The district business manager suggested the board make decisions on spending the money by May, so the budget can be properly advertised to the public, as required by state law. The York City School Board must pass a final budget by June 30.
Of the $5.6 million, the district must spend 80 percent on expanding or introducing academics. Suggestions on spending from school administration total an estimated $3,985,000. The district needs to whittle that to $3,276,260.
WHAT THEY WANT
The administration proposed the following new or expanded programs to the school board at a budget hearing Tuesday. The cost for new jobs includes salary and benefits.
--- An assistant elementary principal at a cost of $100,000. McKinley and Davis elementary schools currently share an assistant principal.
--- Three math coordinators one for each level of schooling, at a cost of $270,000. These staff members would "ensure that daily instruction is consistent across the district."
--- A literacy coordinator at a cost of $90,000. This person would "ensure reading instruction is consistent district-wide."
--- Six home-school liaisons at a cost of $210,000, who would reach out to parents to keep them involved in their children's education, and work with truants. This program was cut in the past because of budget constraints.
--- Six additional staff members for the Duke Street alternative education center at a cost of $340,000. This would allow the district to send an additional 25 students to the in-house program, rather than to more expensive private providers.
--- Increased instructional technology for the elementary and high schoolcosting $300,000. The school district would need to upgrade systems, and possibly hire technology aides to teach educators how best to use the new programs.
--- Public relations official for $80,000. This position was eliminated previously because of budget constraints.
--- Supervisor of elementary education and a supervisor of secondary education for $250,000. The supervisors would "assist administration in the implementation of district-wide policies and initiatives."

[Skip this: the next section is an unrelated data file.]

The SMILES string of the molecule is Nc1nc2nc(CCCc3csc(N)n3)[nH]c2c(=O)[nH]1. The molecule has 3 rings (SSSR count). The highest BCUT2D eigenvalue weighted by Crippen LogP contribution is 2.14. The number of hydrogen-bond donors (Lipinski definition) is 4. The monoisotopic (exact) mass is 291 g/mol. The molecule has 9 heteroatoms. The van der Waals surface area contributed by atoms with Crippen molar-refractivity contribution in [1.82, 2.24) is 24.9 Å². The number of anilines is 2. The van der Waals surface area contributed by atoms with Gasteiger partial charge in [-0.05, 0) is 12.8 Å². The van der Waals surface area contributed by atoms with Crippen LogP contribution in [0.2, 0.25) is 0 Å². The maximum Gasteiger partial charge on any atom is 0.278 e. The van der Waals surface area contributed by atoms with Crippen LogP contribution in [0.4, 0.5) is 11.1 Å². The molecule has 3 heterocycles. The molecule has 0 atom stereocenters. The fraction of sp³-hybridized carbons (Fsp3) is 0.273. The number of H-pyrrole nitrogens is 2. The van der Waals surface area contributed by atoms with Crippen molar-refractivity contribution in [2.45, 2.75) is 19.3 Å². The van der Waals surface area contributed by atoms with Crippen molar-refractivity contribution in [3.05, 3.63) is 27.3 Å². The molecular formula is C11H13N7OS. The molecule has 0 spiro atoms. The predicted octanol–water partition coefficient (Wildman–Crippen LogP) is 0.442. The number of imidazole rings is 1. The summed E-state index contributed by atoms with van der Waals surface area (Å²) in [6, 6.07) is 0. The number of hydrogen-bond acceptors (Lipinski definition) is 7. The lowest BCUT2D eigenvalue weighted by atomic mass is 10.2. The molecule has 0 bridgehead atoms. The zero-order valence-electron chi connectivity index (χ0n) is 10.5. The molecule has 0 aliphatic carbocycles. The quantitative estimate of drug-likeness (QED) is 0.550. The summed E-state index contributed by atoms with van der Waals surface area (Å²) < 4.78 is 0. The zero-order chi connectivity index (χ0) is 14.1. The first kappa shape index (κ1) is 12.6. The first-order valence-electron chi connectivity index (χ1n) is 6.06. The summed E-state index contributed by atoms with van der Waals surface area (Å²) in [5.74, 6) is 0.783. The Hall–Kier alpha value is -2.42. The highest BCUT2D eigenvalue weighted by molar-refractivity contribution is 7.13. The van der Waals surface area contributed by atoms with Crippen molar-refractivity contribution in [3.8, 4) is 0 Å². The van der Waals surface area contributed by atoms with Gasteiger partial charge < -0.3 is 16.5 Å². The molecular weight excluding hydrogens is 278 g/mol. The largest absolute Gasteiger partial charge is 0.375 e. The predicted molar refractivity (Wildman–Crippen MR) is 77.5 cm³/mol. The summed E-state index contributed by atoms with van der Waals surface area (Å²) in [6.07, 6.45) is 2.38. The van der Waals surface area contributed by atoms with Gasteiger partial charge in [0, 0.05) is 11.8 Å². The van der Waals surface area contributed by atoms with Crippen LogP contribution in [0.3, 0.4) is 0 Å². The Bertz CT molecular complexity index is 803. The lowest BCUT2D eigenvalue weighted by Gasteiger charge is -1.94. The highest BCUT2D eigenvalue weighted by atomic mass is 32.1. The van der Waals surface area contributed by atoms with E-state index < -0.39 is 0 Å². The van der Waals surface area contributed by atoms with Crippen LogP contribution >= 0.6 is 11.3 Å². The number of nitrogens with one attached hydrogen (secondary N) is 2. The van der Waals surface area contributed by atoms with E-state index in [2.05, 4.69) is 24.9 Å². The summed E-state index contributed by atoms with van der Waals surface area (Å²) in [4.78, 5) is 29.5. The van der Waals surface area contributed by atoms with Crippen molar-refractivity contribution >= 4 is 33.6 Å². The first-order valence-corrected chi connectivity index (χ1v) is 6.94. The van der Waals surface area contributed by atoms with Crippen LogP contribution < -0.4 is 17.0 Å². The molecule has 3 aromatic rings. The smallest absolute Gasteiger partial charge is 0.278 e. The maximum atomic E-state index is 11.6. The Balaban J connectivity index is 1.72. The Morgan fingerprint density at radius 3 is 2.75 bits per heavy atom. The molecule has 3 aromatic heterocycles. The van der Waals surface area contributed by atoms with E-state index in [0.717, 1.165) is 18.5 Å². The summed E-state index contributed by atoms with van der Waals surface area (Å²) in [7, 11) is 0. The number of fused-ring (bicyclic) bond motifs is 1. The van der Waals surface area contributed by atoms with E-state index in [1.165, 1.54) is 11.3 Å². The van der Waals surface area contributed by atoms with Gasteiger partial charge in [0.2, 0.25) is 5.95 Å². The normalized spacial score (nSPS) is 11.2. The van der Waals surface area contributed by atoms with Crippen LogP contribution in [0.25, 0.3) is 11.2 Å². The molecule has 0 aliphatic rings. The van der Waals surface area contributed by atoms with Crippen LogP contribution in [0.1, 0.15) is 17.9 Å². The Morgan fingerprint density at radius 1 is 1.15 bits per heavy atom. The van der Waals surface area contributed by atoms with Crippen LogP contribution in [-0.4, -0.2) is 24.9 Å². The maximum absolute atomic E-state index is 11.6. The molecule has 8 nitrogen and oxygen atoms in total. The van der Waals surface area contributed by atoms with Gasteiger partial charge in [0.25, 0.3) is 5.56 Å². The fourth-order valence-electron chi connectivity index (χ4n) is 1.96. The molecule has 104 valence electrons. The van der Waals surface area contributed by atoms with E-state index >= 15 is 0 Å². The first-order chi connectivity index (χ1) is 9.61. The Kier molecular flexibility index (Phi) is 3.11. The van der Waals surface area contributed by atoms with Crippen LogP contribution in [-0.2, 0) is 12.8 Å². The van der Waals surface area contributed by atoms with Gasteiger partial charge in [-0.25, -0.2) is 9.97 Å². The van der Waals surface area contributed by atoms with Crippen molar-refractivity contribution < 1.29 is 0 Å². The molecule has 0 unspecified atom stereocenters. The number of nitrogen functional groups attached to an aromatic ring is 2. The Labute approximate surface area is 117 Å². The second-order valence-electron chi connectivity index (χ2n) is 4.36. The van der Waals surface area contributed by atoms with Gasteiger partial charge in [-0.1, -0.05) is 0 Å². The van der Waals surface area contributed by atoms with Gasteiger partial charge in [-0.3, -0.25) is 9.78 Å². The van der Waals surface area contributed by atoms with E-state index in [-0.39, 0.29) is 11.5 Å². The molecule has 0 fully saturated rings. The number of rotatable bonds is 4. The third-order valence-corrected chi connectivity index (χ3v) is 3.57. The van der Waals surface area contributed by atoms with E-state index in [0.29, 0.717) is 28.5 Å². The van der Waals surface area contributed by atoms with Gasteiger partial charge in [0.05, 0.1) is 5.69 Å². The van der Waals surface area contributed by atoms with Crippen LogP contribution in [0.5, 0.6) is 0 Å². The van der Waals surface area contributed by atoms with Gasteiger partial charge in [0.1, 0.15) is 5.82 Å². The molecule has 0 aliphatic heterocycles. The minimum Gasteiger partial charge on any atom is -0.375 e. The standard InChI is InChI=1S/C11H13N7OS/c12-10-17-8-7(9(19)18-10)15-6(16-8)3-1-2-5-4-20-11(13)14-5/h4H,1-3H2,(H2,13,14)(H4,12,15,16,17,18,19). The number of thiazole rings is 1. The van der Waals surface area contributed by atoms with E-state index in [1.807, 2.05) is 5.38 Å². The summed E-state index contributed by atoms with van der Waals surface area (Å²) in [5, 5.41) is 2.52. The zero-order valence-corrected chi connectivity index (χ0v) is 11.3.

--- At-risk coordinator for $90,000. The district already has one at-risk coordinator, and the new person would help with the workload.
--- Three elementary art teachers and three elementary gym teachers for $540,000. The district cut these teaching positions in 2005 because of budget constraints.
--- Five new English language learners teachers for $450,000. The district has more than 1,400 English learners, which is 19 percent of the student population.
--- Summer school for $100,000. Students currently have to go to neighboring schools if they need summer instruction.
--- Summer enrichment courses, for $50,000. The lessons would include topics that aren't normally covered, or classes that a student couldn't fit in during the regular school year.
--- Renovate the former administrative building on Lindberg Avenue for the Even Start program at a cost of $545,000. The building would give the program, which has a wait-list of about 80 families, space to grow.
--- Summer worker program, for $100,000. This would give students who do not intend on continuing their education past high school job skill training.
--- Elementary librarian for $90,000. An additional librarian would allow the district to have one in every elementary building.
--- Two middle school foreign language teachers, for a cost of $180,000. Language courses are currently only offered to high school students.
--- Increased security at the high school and middle schools for $200,000. The school board asked the administration for a "more definitive plan" for this proposal.
SOURCE: The York City School District